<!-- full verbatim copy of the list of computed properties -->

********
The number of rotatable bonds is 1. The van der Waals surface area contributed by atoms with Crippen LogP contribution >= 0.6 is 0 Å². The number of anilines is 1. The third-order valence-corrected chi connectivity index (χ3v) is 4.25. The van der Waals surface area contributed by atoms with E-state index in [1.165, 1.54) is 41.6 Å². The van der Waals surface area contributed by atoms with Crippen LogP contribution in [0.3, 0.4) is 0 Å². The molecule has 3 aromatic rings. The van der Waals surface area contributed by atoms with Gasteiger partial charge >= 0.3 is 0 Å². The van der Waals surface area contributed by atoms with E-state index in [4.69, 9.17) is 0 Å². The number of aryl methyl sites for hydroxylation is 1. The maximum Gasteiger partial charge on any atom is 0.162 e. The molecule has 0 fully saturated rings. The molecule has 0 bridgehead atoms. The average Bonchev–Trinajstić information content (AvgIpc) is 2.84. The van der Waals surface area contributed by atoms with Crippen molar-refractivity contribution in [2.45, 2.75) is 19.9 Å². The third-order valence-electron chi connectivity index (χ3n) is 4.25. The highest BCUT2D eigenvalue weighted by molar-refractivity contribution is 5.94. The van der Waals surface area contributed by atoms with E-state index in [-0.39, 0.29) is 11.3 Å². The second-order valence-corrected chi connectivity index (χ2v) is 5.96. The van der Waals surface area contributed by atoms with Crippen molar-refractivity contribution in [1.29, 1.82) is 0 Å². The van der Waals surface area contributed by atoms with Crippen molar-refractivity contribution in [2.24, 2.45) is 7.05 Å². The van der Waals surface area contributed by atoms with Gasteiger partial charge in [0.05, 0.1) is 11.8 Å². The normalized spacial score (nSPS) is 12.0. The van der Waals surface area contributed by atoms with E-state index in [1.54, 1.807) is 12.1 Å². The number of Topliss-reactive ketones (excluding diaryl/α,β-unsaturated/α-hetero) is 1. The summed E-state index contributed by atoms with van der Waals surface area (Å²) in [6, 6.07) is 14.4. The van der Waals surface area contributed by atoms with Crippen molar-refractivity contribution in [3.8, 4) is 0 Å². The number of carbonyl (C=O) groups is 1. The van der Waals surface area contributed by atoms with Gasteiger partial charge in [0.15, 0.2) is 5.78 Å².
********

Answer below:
The number of rotatable bonds is 1. The van der Waals surface area contributed by atoms with Crippen LogP contribution >= 0.6 is 0 Å². The number of anilines is 1. The third-order valence-corrected chi connectivity index (χ3v) is 4.25. The van der Waals surface area contributed by atoms with E-state index in [1.165, 1.54) is 41.6 Å². The van der Waals surface area contributed by atoms with Crippen LogP contribution in [0.3, 0.4) is 0 Å². The molecule has 3 aromatic rings. The van der Waals surface area contributed by atoms with Gasteiger partial charge >= 0.3 is 0 Å². The van der Waals surface area contributed by atoms with E-state index in [4.69, 9.17) is 0 Å². The number of aryl methyl sites for hydroxylation is 1. The maximum Gasteiger partial charge on any atom is 0.162 e. The molecule has 0 fully saturated rings. The molecule has 0 bridgehead atoms. The average Bonchev–Trinajstić information content (AvgIpc) is 2.84. The van der Waals surface area contributed by atoms with Crippen molar-refractivity contribution in [2.45, 2.75) is 19.9 Å². The third-order valence-electron chi connectivity index (χ3n) is 4.25. The highest BCUT2D eigenvalue weighted by molar-refractivity contribution is 5.94. The van der Waals surface area contributed by atoms with E-state index in [-0.39, 0.29) is 11.3 Å². The second-order valence-corrected chi connectivity index (χ2v) is 5.96. The van der Waals surface area contributed by atoms with Crippen molar-refractivity contribution in [1.29, 1.82) is 0 Å². The van der Waals surface area contributed by atoms with Crippen molar-refractivity contribution in [2.24, 2.45) is 7.05 Å². The van der Waals surface area contributed by atoms with Gasteiger partial charge in [0.05, 0.1) is 11.8 Å². The normalized spacial score (nSPS) is 12.0. The van der Waals surface area contributed by atoms with E-state index in [1.54, 1.807) is 12.1 Å². The number of Topliss-reactive ketones (excluding diaryl/α,β-unsaturated/α-hetero) is 1. The summed E-state index contributed by atoms with van der Waals surface area (Å²) in [6, 6.07) is 14.4. The van der Waals surface area contributed by atoms with Crippen molar-refractivity contribution in [3.8, 4) is 0 Å². The number of carbonyl (C=O) groups is 1. The van der Waals surface area contributed by atoms with Gasteiger partial charge in [0.15, 0.2) is 5.78 Å².